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Tip of the Day
Language: C++
Expertise: All
Sep 17, 1998

A Pure Virtual Destructor

Unlike ordinary member functions, a virtual destructor is not overridden when redefined in a derived class. Rather, it is extended: the lower-most destructor first invokes the destructor of its base class and only then, it is executed. Consequently, when you try to declare a pure virtual destructor, you may encounter compilation errors, or worse: a runtime crash. However, there's no need to despair--you can enjoy both worlds by declaring a pure virtual destructor without a risk. The abstract class should contain a declaration (without a definition) of a pure virtual destructor:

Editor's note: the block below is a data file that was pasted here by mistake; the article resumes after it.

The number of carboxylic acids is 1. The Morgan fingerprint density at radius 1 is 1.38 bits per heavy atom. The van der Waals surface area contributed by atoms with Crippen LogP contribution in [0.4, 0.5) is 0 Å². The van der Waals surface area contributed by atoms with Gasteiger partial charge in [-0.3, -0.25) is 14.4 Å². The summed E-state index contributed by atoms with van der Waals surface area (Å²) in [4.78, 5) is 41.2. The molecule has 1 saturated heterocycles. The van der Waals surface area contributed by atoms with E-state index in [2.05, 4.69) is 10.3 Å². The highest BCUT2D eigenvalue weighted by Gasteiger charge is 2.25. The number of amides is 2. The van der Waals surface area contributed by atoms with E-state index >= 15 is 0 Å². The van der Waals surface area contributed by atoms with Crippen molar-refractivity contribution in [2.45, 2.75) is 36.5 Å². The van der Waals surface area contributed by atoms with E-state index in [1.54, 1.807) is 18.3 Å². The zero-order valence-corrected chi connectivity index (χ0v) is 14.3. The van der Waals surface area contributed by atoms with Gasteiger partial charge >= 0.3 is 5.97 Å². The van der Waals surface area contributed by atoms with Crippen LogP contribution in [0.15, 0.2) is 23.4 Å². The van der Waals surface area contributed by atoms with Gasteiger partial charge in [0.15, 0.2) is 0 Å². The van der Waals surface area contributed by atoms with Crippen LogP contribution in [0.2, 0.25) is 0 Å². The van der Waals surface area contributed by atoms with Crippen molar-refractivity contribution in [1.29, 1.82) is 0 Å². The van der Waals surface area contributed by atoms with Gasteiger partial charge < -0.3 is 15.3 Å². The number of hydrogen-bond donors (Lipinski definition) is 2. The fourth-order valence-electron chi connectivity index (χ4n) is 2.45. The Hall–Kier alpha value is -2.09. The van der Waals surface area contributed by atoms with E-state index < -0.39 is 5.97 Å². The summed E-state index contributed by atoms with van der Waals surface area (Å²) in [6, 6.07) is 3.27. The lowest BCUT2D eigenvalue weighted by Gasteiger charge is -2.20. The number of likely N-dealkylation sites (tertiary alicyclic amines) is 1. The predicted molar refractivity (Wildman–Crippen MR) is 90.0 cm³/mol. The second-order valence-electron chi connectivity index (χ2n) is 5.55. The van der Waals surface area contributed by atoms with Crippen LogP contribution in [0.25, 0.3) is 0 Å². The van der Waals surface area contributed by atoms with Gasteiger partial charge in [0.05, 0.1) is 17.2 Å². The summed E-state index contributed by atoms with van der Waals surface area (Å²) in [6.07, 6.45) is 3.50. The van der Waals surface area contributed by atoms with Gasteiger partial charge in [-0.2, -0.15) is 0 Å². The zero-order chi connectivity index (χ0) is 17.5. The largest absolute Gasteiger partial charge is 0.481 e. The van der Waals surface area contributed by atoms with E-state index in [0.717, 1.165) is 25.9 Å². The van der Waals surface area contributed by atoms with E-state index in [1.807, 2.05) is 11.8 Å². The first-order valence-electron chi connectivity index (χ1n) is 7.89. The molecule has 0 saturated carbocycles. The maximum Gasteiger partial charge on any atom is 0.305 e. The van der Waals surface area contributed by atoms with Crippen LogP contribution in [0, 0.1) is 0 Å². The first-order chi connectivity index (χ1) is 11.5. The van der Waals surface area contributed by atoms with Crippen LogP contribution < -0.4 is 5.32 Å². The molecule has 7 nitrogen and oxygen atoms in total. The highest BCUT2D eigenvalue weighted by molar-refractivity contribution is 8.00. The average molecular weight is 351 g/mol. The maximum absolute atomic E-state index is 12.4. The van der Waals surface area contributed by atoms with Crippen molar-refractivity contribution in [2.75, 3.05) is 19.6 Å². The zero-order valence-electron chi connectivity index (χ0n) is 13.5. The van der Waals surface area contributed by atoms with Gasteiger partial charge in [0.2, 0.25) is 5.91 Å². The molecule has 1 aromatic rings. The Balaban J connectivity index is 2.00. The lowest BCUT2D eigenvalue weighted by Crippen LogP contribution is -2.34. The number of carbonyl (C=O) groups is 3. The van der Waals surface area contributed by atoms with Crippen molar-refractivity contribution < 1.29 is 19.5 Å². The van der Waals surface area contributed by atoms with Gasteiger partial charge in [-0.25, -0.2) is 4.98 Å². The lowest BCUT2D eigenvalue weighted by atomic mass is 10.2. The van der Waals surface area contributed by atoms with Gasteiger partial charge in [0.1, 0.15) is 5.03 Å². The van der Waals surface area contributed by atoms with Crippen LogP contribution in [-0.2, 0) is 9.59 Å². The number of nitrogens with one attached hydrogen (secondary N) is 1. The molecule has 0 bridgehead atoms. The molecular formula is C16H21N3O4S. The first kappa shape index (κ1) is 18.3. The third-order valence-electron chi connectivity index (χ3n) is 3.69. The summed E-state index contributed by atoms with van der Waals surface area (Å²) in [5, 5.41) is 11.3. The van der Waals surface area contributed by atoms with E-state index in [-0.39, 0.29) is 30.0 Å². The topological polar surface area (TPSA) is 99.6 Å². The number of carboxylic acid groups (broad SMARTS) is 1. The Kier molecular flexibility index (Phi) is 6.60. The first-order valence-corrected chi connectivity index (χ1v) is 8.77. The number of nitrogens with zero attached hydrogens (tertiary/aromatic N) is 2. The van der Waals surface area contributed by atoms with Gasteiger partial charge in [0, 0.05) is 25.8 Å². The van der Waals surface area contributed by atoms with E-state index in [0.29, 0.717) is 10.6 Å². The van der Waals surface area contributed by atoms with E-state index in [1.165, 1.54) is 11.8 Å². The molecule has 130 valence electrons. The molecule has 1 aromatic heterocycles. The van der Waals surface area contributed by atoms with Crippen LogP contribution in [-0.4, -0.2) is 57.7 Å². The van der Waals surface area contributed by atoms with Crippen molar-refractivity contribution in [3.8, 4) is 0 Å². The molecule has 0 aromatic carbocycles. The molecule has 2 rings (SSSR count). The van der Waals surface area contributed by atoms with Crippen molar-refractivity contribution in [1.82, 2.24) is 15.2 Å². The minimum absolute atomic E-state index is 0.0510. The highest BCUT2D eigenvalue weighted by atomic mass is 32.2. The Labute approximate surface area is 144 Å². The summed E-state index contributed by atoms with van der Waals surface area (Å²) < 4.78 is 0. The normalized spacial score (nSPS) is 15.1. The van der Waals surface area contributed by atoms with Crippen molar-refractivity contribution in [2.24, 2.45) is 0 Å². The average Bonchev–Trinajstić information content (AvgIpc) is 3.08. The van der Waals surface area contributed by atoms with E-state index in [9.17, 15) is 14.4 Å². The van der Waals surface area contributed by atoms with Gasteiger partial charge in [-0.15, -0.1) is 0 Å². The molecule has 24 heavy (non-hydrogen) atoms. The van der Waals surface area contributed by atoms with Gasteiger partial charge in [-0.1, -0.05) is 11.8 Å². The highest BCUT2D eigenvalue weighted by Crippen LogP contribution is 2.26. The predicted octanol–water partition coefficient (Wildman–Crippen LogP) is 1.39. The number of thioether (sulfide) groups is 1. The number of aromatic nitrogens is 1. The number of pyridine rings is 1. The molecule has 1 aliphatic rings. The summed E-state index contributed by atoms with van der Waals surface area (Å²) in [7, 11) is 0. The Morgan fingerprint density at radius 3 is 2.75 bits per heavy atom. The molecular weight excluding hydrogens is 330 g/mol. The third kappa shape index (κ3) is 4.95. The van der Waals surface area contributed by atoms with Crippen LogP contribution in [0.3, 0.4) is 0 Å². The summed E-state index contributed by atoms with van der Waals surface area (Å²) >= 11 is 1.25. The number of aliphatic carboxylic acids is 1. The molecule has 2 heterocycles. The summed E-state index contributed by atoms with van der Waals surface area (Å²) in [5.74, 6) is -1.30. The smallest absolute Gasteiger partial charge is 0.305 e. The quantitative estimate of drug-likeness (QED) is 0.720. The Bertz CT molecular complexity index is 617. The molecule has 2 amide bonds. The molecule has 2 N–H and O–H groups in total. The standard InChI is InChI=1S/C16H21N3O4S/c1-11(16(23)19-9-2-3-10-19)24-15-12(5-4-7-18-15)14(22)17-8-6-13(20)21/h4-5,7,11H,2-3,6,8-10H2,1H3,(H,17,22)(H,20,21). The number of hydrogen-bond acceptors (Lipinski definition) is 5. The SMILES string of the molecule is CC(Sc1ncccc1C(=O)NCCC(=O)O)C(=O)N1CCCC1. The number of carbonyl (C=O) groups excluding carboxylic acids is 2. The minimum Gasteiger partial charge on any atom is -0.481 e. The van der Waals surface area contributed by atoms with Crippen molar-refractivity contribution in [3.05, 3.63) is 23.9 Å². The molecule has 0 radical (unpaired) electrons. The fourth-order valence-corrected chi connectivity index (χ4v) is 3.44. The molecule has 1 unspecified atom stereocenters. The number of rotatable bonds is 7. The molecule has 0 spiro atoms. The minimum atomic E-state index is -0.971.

//Interface.h file
class Interface {
public:
		virtual ~Interface() = 0; //pure virtual destructor declaration
};
Somewhere outside the class declaration, the pure virtual destructor has to be defined like this:
 
	//Interface.cpp file
Interface::~Interface() 
{} //definition of a pure virtual destructor; should always be empty
Danny Kalev
 
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